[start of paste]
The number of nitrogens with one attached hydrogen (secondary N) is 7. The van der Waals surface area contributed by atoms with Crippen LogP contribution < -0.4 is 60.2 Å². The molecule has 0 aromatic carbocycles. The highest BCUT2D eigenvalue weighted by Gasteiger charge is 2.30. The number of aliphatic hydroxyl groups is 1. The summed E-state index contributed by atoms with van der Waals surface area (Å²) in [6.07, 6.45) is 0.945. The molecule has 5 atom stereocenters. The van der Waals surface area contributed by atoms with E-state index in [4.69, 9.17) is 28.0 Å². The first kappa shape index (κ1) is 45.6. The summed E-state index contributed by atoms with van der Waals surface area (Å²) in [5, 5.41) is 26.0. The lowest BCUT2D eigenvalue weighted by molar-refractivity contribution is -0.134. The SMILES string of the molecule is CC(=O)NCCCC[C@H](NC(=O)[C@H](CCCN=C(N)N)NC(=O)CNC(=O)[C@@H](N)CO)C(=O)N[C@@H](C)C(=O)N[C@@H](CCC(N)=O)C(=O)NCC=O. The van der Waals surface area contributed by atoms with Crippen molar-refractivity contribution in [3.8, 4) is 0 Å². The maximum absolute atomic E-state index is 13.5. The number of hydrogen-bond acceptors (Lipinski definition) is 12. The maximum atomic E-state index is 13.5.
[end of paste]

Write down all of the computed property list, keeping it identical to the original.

The number of nitrogens with one attached hydrogen (secondary N) is 7. The van der Waals surface area contributed by atoms with Crippen LogP contribution < -0.4 is 60.2 Å². The molecule has 0 aromatic carbocycles. The highest BCUT2D eigenvalue weighted by Gasteiger charge is 2.30. The number of aliphatic hydroxyl groups is 1. The summed E-state index contributed by atoms with van der Waals surface area (Å²) in [6.07, 6.45) is 0.945. The molecule has 5 atom stereocenters. The van der Waals surface area contributed by atoms with E-state index in [4.69, 9.17) is 28.0 Å². The first kappa shape index (κ1) is 45.6. The summed E-state index contributed by atoms with van der Waals surface area (Å²) in [5, 5.41) is 26.0. The lowest BCUT2D eigenvalue weighted by molar-refractivity contribution is -0.134. The SMILES string of the molecule is CC(=O)NCCCC[C@H](NC(=O)[C@H](CCCN=C(N)N)NC(=O)CNC(=O)[C@@H](N)CO)C(=O)N[C@@H](C)C(=O)N[C@@H](CCC(N)=O)C(=O)NCC=O. The van der Waals surface area contributed by atoms with Crippen molar-refractivity contribution in [3.8, 4) is 0 Å². The maximum absolute atomic E-state index is 13.5. The number of hydrogen-bond acceptors (Lipinski definition) is 12. The maximum atomic E-state index is 13.5.